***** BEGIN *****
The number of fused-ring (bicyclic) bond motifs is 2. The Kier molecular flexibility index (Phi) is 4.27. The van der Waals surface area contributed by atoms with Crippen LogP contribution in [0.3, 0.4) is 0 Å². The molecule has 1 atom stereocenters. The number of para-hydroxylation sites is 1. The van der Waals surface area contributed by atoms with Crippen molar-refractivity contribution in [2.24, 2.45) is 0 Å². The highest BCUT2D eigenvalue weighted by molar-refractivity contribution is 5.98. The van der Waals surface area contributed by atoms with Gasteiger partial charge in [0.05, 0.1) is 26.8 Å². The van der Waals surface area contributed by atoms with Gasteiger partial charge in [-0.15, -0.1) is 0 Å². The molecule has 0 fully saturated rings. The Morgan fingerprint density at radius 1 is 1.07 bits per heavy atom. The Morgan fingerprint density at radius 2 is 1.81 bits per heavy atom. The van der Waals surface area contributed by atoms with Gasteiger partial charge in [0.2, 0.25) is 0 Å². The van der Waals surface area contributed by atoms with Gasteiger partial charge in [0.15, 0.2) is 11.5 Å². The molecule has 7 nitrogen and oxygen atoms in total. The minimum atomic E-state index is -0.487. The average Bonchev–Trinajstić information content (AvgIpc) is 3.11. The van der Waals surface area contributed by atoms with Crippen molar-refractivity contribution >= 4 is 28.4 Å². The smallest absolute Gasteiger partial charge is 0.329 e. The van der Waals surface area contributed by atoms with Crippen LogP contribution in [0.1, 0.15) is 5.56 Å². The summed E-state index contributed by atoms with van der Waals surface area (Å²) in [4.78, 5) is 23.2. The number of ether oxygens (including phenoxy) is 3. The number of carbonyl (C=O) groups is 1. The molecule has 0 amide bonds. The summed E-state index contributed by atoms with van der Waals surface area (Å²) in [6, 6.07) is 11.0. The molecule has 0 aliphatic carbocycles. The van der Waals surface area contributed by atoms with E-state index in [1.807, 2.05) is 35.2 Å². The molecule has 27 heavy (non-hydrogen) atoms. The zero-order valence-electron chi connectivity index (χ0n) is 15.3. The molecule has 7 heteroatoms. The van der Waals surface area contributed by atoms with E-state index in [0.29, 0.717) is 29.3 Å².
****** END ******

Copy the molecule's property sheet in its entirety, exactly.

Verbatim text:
The number of fused-ring (bicyclic) bond motifs is 2. The Kier molecular flexibility index (Phi) is 4.27. The van der Waals surface area contributed by atoms with Crippen LogP contribution in [0.3, 0.4) is 0 Å². The molecule has 1 atom stereocenters. The number of para-hydroxylation sites is 1. The van der Waals surface area contributed by atoms with Crippen molar-refractivity contribution in [2.24, 2.45) is 0 Å². The highest BCUT2D eigenvalue weighted by molar-refractivity contribution is 5.98. The van der Waals surface area contributed by atoms with Gasteiger partial charge in [0.05, 0.1) is 26.8 Å². The van der Waals surface area contributed by atoms with Gasteiger partial charge in [-0.15, -0.1) is 0 Å². The molecule has 0 fully saturated rings. The Morgan fingerprint density at radius 1 is 1.07 bits per heavy atom. The Morgan fingerprint density at radius 2 is 1.81 bits per heavy atom. The van der Waals surface area contributed by atoms with Gasteiger partial charge in [0.2, 0.25) is 0 Å². The van der Waals surface area contributed by atoms with Gasteiger partial charge in [0.15, 0.2) is 11.5 Å². The molecule has 7 nitrogen and oxygen atoms in total. The minimum atomic E-state index is -0.487. The average Bonchev–Trinajstić information content (AvgIpc) is 3.11. The van der Waals surface area contributed by atoms with Crippen molar-refractivity contribution >= 4 is 28.4 Å². The smallest absolute Gasteiger partial charge is 0.329 e. The van der Waals surface area contributed by atoms with Crippen LogP contribution in [0.1, 0.15) is 5.56 Å². The summed E-state index contributed by atoms with van der Waals surface area (Å²) in [4.78, 5) is 23.2. The number of ether oxygens (including phenoxy) is 3. The number of carbonyl (C=O) groups is 1. The molecule has 0 amide bonds. The summed E-state index contributed by atoms with van der Waals surface area (Å²) in [6, 6.07) is 11.0. The molecule has 0 aliphatic carbocycles. The van der Waals surface area contributed by atoms with E-state index in [1.807, 2.05) is 35.2 Å². The molecule has 27 heavy (non-hydrogen) atoms. The zero-order valence-electron chi connectivity index (χ0n) is 15.3. The molecule has 7 heteroatoms. The van der Waals surface area contributed by atoms with E-state index in [0.29, 0.717) is 29.3 Å².